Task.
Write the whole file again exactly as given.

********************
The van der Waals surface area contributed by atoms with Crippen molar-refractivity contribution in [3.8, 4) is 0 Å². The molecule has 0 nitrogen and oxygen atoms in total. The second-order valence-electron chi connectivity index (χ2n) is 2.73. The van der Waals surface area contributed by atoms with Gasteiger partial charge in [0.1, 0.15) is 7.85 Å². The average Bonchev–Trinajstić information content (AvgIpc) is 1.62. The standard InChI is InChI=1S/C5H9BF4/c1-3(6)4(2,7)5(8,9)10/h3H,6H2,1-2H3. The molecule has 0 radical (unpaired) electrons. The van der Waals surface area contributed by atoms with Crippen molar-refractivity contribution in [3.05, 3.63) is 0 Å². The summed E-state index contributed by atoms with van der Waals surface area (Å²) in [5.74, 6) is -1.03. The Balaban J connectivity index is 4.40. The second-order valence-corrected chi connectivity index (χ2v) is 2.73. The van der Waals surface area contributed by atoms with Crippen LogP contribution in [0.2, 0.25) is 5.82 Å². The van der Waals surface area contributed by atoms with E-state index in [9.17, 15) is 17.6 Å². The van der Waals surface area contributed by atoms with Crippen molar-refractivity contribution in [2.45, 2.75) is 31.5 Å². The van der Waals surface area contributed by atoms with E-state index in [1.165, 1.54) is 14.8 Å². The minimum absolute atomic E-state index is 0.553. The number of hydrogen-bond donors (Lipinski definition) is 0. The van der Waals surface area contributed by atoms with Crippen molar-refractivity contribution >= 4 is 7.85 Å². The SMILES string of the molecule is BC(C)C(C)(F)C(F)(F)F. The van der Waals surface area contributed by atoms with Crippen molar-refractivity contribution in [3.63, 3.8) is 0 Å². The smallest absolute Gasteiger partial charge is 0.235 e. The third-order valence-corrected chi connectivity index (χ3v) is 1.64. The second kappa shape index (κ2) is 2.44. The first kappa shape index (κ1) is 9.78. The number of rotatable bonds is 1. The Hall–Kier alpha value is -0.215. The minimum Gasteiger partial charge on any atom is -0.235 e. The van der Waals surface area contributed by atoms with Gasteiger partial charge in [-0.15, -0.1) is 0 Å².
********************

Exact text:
The van der Waals surface area contributed by atoms with Crippen molar-refractivity contribution in [3.8, 4) is 0 Å². The molecule has 0 nitrogen and oxygen atoms in total. The second-order valence-electron chi connectivity index (χ2n) is 2.73. The van der Waals surface area contributed by atoms with Gasteiger partial charge in [0.1, 0.15) is 7.85 Å². The average Bonchev–Trinajstić information content (AvgIpc) is 1.62. The standard InChI is InChI=1S/C5H9BF4/c1-3(6)4(2,7)5(8,9)10/h3H,6H2,1-2H3. The molecule has 0 radical (unpaired) electrons. The van der Waals surface area contributed by atoms with Crippen molar-refractivity contribution in [3.05, 3.63) is 0 Å². The summed E-state index contributed by atoms with van der Waals surface area (Å²) in [5.74, 6) is -1.03. The Balaban J connectivity index is 4.40. The second-order valence-corrected chi connectivity index (χ2v) is 2.73. The van der Waals surface area contributed by atoms with Crippen LogP contribution in [0.2, 0.25) is 5.82 Å². The van der Waals surface area contributed by atoms with E-state index in [9.17, 15) is 17.6 Å². The van der Waals surface area contributed by atoms with Crippen molar-refractivity contribution in [2.45, 2.75) is 31.5 Å². The van der Waals surface area contributed by atoms with E-state index in [1.165, 1.54) is 14.8 Å². The minimum absolute atomic E-state index is 0.553. The number of hydrogen-bond donors (Lipinski definition) is 0. The van der Waals surface area contributed by atoms with Crippen molar-refractivity contribution >= 4 is 7.85 Å². The SMILES string of the molecule is BC(C)C(C)(F)C(F)(F)F. The van der Waals surface area contributed by atoms with Crippen molar-refractivity contribution in [3.63, 3.8) is 0 Å². The smallest absolute Gasteiger partial charge is 0.235 e. The third-order valence-corrected chi connectivity index (χ3v) is 1.64. The second kappa shape index (κ2) is 2.44. The first kappa shape index (κ1) is 9.78. The number of rotatable bonds is 1. The Hall–Kier alpha value is -0.215. The minimum Gasteiger partial charge on any atom is -0.235 e. The van der Waals surface area contributed by atoms with Gasteiger partial charge in [-0.15, -0.1) is 0 Å².